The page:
Mt Druitt - St Mary's Standard (East) - - HOME -

Mould can be re­moved with­out pro­fes­sional help but if it cov­ers a large area of your home, call in the ex­perts.

Clean­ing mould can be dan­ger­ous to your health. Al­ways wear pro­tec­tive cloth­ing and a mask.

If you are go­ing to clean mould your­self do not dry brush the area as this may re­lease mould spores into the air which can spread through­out the prop­erty.

Ar­eas af­fected by mould should be washed down with a so­lu­tion of 20 per cent wa­ter and 80 per cent white vine­gar (best used from a spray bot­tle). Clove oil has also been ef­fec­tive but it is po­tent so add only a lit­tle to a litre of wa­ter. Bleach has a high pH so it only whitens the mould spores rather than killing them.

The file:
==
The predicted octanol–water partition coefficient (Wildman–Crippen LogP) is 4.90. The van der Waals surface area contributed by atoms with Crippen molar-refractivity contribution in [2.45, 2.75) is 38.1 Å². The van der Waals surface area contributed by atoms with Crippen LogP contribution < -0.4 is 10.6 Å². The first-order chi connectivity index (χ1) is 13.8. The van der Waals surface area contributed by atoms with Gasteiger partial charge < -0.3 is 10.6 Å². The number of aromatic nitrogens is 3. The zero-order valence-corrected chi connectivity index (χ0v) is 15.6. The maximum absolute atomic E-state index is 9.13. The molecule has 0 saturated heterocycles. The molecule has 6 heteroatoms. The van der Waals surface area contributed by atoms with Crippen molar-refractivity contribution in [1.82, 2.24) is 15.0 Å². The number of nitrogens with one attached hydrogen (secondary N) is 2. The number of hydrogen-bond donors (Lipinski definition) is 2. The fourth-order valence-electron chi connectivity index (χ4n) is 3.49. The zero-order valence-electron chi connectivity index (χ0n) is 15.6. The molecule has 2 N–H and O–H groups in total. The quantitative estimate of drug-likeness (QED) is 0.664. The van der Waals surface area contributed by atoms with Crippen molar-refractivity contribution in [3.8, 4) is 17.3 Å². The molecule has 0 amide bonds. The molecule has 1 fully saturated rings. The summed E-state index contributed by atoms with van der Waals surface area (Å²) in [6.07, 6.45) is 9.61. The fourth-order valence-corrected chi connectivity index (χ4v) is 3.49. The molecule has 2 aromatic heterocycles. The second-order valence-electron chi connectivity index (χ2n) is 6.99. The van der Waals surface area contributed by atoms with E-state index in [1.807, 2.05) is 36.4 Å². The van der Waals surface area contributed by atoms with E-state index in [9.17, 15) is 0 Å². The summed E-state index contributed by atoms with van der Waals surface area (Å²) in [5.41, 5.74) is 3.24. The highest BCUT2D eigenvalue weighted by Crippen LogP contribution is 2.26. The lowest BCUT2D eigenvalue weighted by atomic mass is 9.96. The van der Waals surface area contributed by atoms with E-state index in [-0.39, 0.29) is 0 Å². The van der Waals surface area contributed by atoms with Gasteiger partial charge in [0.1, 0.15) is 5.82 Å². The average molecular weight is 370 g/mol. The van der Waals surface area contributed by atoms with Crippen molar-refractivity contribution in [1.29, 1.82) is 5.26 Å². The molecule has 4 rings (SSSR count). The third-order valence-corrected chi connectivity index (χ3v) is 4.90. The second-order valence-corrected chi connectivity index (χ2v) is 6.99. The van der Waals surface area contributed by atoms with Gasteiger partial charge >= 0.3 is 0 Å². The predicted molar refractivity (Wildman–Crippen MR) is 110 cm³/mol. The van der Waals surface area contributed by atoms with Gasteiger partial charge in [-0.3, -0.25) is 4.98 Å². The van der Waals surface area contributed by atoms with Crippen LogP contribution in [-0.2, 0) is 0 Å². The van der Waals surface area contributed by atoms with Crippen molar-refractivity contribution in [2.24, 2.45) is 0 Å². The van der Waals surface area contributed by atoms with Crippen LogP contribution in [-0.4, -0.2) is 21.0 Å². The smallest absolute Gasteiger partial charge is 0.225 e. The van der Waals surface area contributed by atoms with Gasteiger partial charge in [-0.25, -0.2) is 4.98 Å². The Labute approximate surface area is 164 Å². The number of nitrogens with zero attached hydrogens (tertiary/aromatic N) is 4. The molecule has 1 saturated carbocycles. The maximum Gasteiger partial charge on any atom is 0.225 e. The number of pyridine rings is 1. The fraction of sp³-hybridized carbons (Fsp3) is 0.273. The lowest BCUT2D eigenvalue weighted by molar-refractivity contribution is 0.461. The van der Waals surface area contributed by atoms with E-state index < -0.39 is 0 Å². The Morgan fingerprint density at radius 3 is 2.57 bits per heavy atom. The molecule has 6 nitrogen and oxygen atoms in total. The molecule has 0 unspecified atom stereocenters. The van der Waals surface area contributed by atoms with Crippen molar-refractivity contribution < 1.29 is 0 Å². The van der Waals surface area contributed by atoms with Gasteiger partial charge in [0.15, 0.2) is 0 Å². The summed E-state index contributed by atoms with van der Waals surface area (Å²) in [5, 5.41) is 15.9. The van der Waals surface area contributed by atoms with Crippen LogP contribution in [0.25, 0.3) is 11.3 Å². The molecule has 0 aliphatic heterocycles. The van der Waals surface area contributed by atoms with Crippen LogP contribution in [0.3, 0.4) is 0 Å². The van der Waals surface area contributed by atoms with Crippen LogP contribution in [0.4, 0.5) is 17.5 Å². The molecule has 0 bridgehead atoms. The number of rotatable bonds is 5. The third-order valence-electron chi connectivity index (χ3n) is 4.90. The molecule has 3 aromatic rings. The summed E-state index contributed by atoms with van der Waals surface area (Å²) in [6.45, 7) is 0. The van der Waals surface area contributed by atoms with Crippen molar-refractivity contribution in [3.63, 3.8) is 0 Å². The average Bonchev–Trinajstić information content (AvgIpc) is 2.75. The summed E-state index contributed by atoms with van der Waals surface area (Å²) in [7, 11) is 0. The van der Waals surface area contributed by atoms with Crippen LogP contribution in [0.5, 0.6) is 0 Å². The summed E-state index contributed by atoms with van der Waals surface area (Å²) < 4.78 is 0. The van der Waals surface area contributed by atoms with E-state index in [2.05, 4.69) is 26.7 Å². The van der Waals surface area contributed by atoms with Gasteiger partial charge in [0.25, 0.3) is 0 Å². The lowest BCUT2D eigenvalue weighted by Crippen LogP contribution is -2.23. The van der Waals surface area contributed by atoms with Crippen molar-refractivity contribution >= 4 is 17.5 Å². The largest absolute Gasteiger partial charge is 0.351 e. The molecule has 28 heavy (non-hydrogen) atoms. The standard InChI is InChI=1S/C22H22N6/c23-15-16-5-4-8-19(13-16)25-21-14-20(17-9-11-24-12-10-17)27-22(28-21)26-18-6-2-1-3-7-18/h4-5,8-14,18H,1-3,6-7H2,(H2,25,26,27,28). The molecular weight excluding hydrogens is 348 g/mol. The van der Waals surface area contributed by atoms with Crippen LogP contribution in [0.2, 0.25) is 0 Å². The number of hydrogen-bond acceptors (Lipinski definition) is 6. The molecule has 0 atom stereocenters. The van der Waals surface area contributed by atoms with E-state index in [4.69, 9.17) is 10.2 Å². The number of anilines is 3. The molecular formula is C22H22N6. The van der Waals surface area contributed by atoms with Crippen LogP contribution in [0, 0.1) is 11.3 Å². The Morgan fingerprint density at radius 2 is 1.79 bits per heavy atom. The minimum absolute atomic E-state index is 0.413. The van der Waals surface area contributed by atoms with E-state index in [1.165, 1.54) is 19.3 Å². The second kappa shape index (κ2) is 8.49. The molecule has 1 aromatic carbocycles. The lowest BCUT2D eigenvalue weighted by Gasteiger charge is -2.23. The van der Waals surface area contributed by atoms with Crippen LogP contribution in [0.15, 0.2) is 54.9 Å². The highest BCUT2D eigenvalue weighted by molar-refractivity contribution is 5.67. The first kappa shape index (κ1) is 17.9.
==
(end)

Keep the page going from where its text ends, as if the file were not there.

When clean­ing walls/sur­faces a “two-bucket” ap­proach is most ef­fi­cient: use one bucket for rinse wa­ter and the other for the wa­ter/vine­gar so­lu­tion.

If car­pets, soft fur­nish­ings and other ab­sorbent items are af­fected by mould you may need to have them pro­fes­sion­ally cleaned. Some items will need to be dis­carded or re­placed.

There are prod­ucts to help the prob­lem. One is Rust-Oleum’s new Mould Stop primer paint. It is a wa­ter-based primer that can be used on non-por­ous in­te­rior and ex­te­rior sur­faces. Avail­able from Bun­nings and in­de­pen­dent paint stores, RRP $34.

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